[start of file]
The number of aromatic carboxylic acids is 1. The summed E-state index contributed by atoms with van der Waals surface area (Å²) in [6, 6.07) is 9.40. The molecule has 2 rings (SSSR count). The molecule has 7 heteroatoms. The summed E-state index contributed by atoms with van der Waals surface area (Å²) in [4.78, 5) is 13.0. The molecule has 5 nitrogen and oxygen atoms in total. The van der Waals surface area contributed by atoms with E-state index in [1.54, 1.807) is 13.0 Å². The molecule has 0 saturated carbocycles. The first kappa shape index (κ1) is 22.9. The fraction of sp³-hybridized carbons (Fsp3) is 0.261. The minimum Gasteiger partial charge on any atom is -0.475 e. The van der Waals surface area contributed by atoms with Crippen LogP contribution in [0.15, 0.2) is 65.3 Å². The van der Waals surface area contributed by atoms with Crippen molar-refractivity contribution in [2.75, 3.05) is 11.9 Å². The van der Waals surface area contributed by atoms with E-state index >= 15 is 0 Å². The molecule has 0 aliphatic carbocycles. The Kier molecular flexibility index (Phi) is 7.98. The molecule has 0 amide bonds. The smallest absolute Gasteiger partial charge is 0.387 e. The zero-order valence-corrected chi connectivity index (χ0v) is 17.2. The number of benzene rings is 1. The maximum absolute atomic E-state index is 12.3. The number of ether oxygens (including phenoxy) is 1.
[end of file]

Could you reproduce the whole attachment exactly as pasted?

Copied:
The number of aromatic carboxylic acids is 1. The summed E-state index contributed by atoms with van der Waals surface area (Å²) in [6, 6.07) is 9.40. The molecule has 2 rings (SSSR count). The molecule has 7 heteroatoms. The summed E-state index contributed by atoms with van der Waals surface area (Å²) in [4.78, 5) is 13.0. The molecule has 5 nitrogen and oxygen atoms in total. The van der Waals surface area contributed by atoms with E-state index in [1.54, 1.807) is 13.0 Å². The molecule has 0 saturated carbocycles. The first kappa shape index (κ1) is 22.9. The fraction of sp³-hybridized carbons (Fsp3) is 0.261. The minimum Gasteiger partial charge on any atom is -0.475 e. The van der Waals surface area contributed by atoms with Crippen LogP contribution in [0.15, 0.2) is 65.3 Å². The van der Waals surface area contributed by atoms with Crippen molar-refractivity contribution in [2.75, 3.05) is 11.9 Å². The van der Waals surface area contributed by atoms with E-state index >= 15 is 0 Å². The molecule has 0 aliphatic carbocycles. The Kier molecular flexibility index (Phi) is 7.98. The molecule has 0 amide bonds. The smallest absolute Gasteiger partial charge is 0.387 e. The zero-order valence-corrected chi connectivity index (χ0v) is 17.2. The number of benzene rings is 1. The maximum absolute atomic E-state index is 12.3. The number of ether oxygens (including phenoxy) is 1.